It is that time of year in Kansas… Spring always brings storm season! Something that can be quite scary for an adult, let alone a child. Fear is the worst enemy when it comes to making good decisions and staying safe. So, how do you talk to kids about severe weather? Most importantly the T word (Tornado)?
Start by explaining weather in general! We read Weather in Spring (All about Spring) that was included in our Funshine Express kit. Which told about all the changes that take place as we transition from winter to spring and why. It has lots of detailed pictures and is perfect for young readers and preschoolers.
Then we made these fun weather charts that came in our March Fireflies weather unit from Funshine Express. This is a good way for kids to connect each day with the weather conditions and learn that not everyday will be stormy. Ashlee loves to change the marker as the day progresses. I think it gives her some comfort and she learns that weather isn’t such a scary thing.
Another way to make storm season less scary is to make it fun with Puppets!!! Like this rain cloud puppet from Funshine Express.
Have the children play with the puppets and pretend to be the storm that is happening outside. When the thunder rolls and lightning strikes, let them pretend that it their cloud puppet making the noise.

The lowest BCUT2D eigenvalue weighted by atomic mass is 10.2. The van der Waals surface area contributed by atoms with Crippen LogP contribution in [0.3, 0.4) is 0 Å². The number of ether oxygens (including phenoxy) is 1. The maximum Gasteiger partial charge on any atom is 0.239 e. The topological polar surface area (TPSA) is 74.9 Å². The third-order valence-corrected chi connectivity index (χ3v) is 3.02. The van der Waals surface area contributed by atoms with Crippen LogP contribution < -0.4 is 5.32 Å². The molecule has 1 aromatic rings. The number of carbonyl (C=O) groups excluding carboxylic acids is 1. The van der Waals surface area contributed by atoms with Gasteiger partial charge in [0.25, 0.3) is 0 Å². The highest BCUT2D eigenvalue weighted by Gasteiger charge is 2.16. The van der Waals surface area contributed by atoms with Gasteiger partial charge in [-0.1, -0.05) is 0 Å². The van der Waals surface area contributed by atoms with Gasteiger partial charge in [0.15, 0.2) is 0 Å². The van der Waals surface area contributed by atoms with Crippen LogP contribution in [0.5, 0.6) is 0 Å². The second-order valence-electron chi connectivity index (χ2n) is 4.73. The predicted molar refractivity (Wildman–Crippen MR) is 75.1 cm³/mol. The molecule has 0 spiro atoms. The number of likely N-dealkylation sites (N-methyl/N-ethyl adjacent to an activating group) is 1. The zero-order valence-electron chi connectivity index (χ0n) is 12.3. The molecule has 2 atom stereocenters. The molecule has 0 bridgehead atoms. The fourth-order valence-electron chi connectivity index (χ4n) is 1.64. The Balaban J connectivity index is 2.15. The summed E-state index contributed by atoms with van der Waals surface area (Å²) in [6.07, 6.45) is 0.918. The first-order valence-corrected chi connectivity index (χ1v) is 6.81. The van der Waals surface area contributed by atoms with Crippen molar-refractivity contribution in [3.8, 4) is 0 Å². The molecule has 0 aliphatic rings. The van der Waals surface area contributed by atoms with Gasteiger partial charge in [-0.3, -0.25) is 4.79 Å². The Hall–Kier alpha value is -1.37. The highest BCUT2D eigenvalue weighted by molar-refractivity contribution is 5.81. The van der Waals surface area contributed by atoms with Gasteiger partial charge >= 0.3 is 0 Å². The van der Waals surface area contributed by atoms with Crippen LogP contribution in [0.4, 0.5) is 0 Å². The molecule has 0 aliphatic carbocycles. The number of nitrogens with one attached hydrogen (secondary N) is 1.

The most important way to stay safe and make it less scary is to practice, Practice, PRACTICE! We got an awesome storm shelter last year and have monthly drills (sometimes more) to make sure that we can all get to our safe spot. Practice tornado crouching with a fun dance.
Find out more about our safe spot here.
Also I would highly recommend getting a weather radio to stay updated on the latest watches and warning. Also know the differences between them. Learn when it is time to take shelter and don’t wait until the last minute.
A TORNADO WATCH means tornadoes are possible in your area. Stay tuned to the radio or television news.
A TORNADO WARNING means a tornado is either on the ground or has been detected by Doppler radar. Seek shelter immediately!
Get the kids involved in making a disaster supplies kit that includes a first aid kit, flashlights and extra batteries, snacks, water, card game or small toy, battery operated radio, extra clothes, or other supplies.
The National Weather Service has some great ideas and resources available to help teach kids about storms at Weather for Kids. They offer downloadable coloring books, stories, crafts, and games.
What are some ways that you help your kids and family prepare for storm season?